Inconsistent conventions for policy names are scattered across most OpenStack
services, nova included. Recently, there was an effort that introduced a
convention that factored in service names, resources, and use cases. This new
convention is applicable to nova policy names. The convention is formally
`documented`_ in oslo.policy and we can use policy `deprecation tooling`_ to
gracefully rename policies.

.. _documented:
.. _deprecation tooling:

Incorporating default roles

Up until the Rocky release, keystone only ensured a single role called
was available to the deployment upon installation. In Rocky, this support was
expanded to include ``member`` and ``reader`` roles as first-class citizens during
keystone's installation. This allows service developers to rely on these roles
and include them in their default policy definitions. Standardizing on a set of
role names for default policies increases interoperability between deployments
and decreases operator overhead.

You can find more information on default roles in the keystone `specification`_
or `developer documentation`_.

.. _specification:
.. _developer documentation:

Compartmentalized policy enforcement

Policy logic and processing is inherently sensitive and often complicated. It
is sensitive in that coding mistakes can lead to security vulnerabilities. It
is complicated in the resources and APIs it needs to protect and the vast
number of use cases it needs to support. These reasons make a case for
isolating policy enforcement and processing into a compartmentalized space, as
opposed to policy logic bleeding through to different layers of nova. Not
having all policy logic in a single place makes evolving the policy enforcement
system arduous and makes the policy system itself fragile.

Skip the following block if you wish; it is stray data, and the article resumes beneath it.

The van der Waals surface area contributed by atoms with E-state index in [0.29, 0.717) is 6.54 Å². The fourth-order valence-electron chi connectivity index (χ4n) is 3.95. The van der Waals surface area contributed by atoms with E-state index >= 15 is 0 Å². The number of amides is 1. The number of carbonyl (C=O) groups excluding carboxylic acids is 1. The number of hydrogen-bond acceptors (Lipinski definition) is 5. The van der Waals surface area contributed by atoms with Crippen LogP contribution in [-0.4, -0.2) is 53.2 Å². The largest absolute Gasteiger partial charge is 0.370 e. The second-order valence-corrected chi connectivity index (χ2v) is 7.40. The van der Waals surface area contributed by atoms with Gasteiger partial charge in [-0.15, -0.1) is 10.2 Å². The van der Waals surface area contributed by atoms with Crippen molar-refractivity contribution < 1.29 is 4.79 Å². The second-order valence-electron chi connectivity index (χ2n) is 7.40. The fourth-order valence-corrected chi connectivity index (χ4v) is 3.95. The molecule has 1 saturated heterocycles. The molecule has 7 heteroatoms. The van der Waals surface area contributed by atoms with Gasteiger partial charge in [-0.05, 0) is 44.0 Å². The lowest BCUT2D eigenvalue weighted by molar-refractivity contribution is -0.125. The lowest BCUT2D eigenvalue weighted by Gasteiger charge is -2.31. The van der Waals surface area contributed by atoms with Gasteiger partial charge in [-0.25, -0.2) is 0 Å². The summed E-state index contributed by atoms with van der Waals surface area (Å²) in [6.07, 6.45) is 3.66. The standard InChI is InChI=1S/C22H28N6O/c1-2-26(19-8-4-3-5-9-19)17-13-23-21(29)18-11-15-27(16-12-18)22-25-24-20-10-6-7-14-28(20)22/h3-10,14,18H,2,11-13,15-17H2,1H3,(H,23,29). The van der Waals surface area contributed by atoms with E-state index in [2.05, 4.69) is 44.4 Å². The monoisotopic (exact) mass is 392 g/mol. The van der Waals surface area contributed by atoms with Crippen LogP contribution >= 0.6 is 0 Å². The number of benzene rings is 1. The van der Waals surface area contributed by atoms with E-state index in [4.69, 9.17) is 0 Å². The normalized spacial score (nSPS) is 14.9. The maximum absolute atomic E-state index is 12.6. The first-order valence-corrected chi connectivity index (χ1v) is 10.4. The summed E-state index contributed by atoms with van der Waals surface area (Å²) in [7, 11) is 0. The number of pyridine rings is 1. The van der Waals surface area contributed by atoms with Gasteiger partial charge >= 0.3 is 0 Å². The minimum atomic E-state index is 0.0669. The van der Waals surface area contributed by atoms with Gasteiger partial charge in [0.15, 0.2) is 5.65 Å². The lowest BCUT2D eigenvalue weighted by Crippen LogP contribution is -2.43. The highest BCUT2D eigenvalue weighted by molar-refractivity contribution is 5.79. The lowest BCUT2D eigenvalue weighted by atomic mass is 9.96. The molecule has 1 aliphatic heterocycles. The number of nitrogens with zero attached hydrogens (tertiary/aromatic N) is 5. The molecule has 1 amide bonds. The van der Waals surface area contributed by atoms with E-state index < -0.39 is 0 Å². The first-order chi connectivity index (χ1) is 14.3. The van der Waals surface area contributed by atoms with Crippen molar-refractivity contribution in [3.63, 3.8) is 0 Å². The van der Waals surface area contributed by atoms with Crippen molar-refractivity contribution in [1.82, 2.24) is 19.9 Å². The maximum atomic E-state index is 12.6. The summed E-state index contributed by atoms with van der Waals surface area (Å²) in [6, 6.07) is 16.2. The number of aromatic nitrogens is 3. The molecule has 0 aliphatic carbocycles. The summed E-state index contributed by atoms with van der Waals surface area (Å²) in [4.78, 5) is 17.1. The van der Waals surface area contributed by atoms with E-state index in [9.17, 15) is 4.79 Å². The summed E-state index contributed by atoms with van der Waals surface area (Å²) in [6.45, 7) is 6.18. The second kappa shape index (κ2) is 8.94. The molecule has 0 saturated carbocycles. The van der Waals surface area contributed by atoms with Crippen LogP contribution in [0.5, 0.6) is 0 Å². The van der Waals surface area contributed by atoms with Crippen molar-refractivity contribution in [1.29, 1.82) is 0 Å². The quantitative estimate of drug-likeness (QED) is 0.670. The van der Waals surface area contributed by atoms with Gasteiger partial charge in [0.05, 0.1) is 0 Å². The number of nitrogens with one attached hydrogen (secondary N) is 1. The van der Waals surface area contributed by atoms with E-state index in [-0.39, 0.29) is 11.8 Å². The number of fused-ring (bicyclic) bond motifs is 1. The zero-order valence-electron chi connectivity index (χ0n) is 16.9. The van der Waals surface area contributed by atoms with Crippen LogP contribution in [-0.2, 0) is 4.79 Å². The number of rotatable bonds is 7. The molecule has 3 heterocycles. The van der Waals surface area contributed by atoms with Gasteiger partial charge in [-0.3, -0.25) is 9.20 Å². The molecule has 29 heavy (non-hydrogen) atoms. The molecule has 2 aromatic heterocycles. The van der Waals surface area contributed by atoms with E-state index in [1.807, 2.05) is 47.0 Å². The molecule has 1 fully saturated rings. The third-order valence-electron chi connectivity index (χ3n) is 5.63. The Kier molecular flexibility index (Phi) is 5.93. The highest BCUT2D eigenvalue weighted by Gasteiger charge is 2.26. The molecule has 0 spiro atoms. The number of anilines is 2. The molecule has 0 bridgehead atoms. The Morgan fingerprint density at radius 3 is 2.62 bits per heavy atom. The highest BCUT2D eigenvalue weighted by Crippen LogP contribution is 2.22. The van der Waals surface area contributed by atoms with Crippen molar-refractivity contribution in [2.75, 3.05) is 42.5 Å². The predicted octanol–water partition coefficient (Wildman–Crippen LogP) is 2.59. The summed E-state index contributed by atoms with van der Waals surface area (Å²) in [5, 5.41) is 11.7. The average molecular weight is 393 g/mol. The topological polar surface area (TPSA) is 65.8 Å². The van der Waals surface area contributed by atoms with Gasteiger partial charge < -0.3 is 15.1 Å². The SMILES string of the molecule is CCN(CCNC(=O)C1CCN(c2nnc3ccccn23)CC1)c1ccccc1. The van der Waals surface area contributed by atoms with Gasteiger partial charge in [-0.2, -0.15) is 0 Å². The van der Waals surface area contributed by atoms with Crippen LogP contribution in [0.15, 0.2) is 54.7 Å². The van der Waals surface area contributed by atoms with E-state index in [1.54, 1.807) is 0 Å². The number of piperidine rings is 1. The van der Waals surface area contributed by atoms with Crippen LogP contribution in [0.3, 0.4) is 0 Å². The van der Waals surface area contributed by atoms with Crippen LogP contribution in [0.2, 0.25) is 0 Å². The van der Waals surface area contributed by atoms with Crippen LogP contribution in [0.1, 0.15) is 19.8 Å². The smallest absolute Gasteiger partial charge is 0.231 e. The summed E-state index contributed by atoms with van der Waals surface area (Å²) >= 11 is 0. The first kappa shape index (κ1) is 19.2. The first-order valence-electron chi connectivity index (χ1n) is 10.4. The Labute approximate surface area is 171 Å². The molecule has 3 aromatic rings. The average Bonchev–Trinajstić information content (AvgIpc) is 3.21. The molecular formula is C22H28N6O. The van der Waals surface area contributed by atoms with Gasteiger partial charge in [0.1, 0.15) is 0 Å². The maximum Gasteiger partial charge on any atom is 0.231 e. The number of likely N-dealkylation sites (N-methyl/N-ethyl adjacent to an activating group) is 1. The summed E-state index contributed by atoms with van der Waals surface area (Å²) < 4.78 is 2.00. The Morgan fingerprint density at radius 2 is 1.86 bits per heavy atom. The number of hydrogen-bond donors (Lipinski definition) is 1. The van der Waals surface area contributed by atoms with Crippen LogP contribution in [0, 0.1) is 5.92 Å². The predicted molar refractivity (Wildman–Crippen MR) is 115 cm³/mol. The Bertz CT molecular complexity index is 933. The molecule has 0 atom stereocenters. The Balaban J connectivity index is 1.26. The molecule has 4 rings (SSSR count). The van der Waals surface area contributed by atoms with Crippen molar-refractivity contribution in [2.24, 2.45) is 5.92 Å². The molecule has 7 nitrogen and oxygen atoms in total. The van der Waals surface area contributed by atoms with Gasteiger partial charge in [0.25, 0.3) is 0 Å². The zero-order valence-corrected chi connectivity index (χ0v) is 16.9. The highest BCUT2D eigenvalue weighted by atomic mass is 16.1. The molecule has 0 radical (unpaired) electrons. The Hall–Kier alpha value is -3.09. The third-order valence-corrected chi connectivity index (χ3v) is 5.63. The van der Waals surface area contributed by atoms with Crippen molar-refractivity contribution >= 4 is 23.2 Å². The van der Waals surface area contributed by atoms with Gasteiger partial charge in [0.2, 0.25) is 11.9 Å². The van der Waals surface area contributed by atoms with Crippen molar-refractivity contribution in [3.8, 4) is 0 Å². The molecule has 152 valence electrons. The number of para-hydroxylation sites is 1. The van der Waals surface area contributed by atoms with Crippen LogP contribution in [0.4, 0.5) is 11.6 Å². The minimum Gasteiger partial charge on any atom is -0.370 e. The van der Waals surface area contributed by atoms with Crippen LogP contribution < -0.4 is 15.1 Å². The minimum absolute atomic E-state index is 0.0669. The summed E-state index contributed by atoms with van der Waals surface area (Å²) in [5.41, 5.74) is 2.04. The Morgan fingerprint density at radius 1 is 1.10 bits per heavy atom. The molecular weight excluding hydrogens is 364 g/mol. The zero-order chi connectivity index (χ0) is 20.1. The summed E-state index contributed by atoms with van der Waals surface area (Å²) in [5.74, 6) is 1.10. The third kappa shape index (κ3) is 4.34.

Currently, the database and API components of nova contain policy logic. At
some point, we should refactor these systems into a single component that is
easier to maintain. Before we do this, we should consider approaches for
bolstering testing coverage, which ensures we are aware of or prevent policy
regressions. There are examples and documentation in API protection `testing

.. _testing guides:

Refactoring hard-coded permission checks

The policy system in nova is designed to be configurable. Despite this design,
there are some APIs that have hard-coded checks for specific roles. This makes
configuration impossible, misleading, and frustrating for operators. Instead,
we can remove hard-coded policies and ensure a configuration-driven approach,
which reduces technical debt, increases consistency, and provides better
user-experience for operators. Additionally, moving hard-coded checks into
first-class policy rules let us use existing policy tooling to deprecate,
document, and evolve policies.

Granular policy checks

Policies should be as granular as possible to ensure consistency and reasonable
defaults. Using a single policy to protect CRUD for an entire API is
restrictive because it prevents us from using default roles to make delegation
to that API flexible. For example, a policy for ``compute:foobar`` could be
broken into ``compute:foobar:create``, ``compute:foobar:update``,
``compute:foobar:list``, ``compute:foobar:get``, and ``compute:foobar:delete``.
Breaking policies down this way allows us to set read-only policies for
readable operations or use another default role for creation and management of
`foobar` resources. The oslo.policy library has `examples`_ that show how to do
this using deprecated policy rules.

.. _examples: